Casino Mogul Sheldon Adelson Tells Trump to Dial It Down
Sheldon Adelson is nearing his wits end with Donald Trump.
The billionaire casino magnate, who once promised Trump’s campaign $100 million in contributions, recently sent an e-mail to Trump advising the GOP candidate to stop attacking Republicans he has feuded with during the increasingly contentious presidential run, and lay off what Adelson considers counter-productive attacks on the media, according to two people with direct knowledge of Adelson’s note.
Instead, these people say, Adelson wrote in the e-mail that Trump should focus on major political issues that he believes could help him narrow what appears to be a growing polling gap with his Democratic rival Hillary Clinton, such as the slow-growing U.S. economy under the watch of her old boss, President Obama, and these embarrassing disclosures about the Clinton campaign and Hillary Clinton’s dealings with major banks found in a recent WikiLeaks document dump.
It’s unclear if Trump, as he’s preparing for tonight’s third, and final presidential debate hosted by Fox News in Las Vegas, has responded to Adelson’s e-mail. Recent polls show Trump trailing badly against Clinton, particularly in so called battleground states. Adelson, usually a prolific GOP contributor, has also expressed his opinion of the Trump campaign, including his feuds with major GOP leaders like Speaker of the House Paul Ryan, by refusing to open his checkbook.
Adelson has only contributed $10 million to the Trump campaign, and continues to focus his efforts on aiding GOP candidates in Senate and House of Representatives races.
“Adelson is doing what everyone is doing—he’s running away from Donald Trump,” said Democratic political consultant Hank Sheinkopf. “If the polls are right, no one wants to be around a dead body or a losing candidate.”
It’s unclear if Adelson has plans to give any additional contributions to support the Trump campaign. About 40 supporters of Trump plan to meet with the candidate Wednesday afternoon in Las Vegas at the Trump hotel; Adelson is expected to attend the event.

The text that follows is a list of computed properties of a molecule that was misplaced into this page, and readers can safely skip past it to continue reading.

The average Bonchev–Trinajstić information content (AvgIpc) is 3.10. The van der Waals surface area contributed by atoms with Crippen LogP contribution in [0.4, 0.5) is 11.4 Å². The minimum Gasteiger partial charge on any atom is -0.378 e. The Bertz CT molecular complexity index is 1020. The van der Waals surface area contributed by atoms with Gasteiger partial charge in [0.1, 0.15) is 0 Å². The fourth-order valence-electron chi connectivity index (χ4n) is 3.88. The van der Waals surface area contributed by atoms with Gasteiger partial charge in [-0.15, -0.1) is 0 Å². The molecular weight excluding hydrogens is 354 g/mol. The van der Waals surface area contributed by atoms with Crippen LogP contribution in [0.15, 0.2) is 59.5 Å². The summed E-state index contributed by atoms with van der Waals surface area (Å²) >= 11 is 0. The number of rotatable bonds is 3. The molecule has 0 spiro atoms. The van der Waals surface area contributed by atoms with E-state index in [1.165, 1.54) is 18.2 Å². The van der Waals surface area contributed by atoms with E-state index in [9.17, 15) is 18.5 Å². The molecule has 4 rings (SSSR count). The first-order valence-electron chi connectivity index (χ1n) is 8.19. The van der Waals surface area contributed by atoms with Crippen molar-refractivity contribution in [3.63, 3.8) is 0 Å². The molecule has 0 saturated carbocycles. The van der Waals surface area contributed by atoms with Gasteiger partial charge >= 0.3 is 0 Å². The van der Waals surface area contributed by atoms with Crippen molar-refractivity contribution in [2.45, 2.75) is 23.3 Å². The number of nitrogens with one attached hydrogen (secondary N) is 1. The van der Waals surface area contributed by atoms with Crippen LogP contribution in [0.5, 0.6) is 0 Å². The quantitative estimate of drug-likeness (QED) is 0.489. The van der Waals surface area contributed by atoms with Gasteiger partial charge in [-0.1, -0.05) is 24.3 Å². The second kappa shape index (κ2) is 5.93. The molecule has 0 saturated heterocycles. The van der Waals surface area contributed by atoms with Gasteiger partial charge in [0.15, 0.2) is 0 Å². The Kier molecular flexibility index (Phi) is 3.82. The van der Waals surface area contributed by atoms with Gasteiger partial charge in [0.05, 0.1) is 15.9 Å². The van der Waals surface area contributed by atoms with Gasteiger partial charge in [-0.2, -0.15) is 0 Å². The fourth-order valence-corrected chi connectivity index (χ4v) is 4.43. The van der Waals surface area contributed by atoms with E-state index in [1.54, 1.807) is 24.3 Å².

A Trump spokeswoman didn’t return an e-mail or call for comment. A spokesman for Las Vegas Sands Corp., the holding company for Adelson’s far-flung casino operations, also didn’t return a call or e-mail for comment.
Adelson’s relationship with Trump has hit rough patches in the past. Even after suggesting he could raise $100 million for the Trump presidential effort, Adelson has told people he disagreed with Trump’s erratic campaign style and frequent attacks on GOP establishment figures who have taken issue with Trump’s anti-immigration position and critiques of free-trade agreements.
They also fretted that Trump missed opportunities to attack Clinton, President Obama’s former secretary of state during the Benghazi terrorist attack.
For a time though, it seemed that the GOP donor establishment was lining up behind Trump as he began to poll evenly with Clinton in many polls and started campaigning in a more deliberate manner, often reading from a prepared script in his speeches, and refraining from making controversial statements that have caused him problems in the past, such as his criticism of a judge involved in a private lawsuit over his Mexican heritage.
But Trump soon reverted back to his initial free-wheeling form. After losing the first debate to Clinton, he went on an extended attack against a former Miss Universe who is a Clinton supporter, and then began to attack the media for being too cozy with the Clinton campaign, while deriding the election itself as being rife with voter fraud and “rigged” against him.
In recent weeks Trump’s campaign has been blindsided by additional controversies, including the release of an audio recording of Trump making crass, sexually provocative statements about women, and the accounts of a series of women who alleged they were sexually assaulted by Trump, which he has denied.
In the wake of these disclosures, many GOP leaders and some fundraisers have turned their back on their nominee. To date, Trump has raised just $200 million, compared to more than $500 million raised by the Clinton campaign.
Adelson’s growing angst over Trump’s campaign, according to people the casino executive has spoken to, seems more focused on what he believes is Trump’s inability to focus on sound advice from donors and political consultants that could minimize the controversies that keep sidetracking his campaign, and have contributed to his growing slide in the polls.
“Trump doesn’t listen to anyone—not even his family or Steve Bannon,” Adelson told one associate who spoke to FOX Business in reference to Trump’s new campaign manager.
“I like Trump less and less,” Adelson said, according to this person.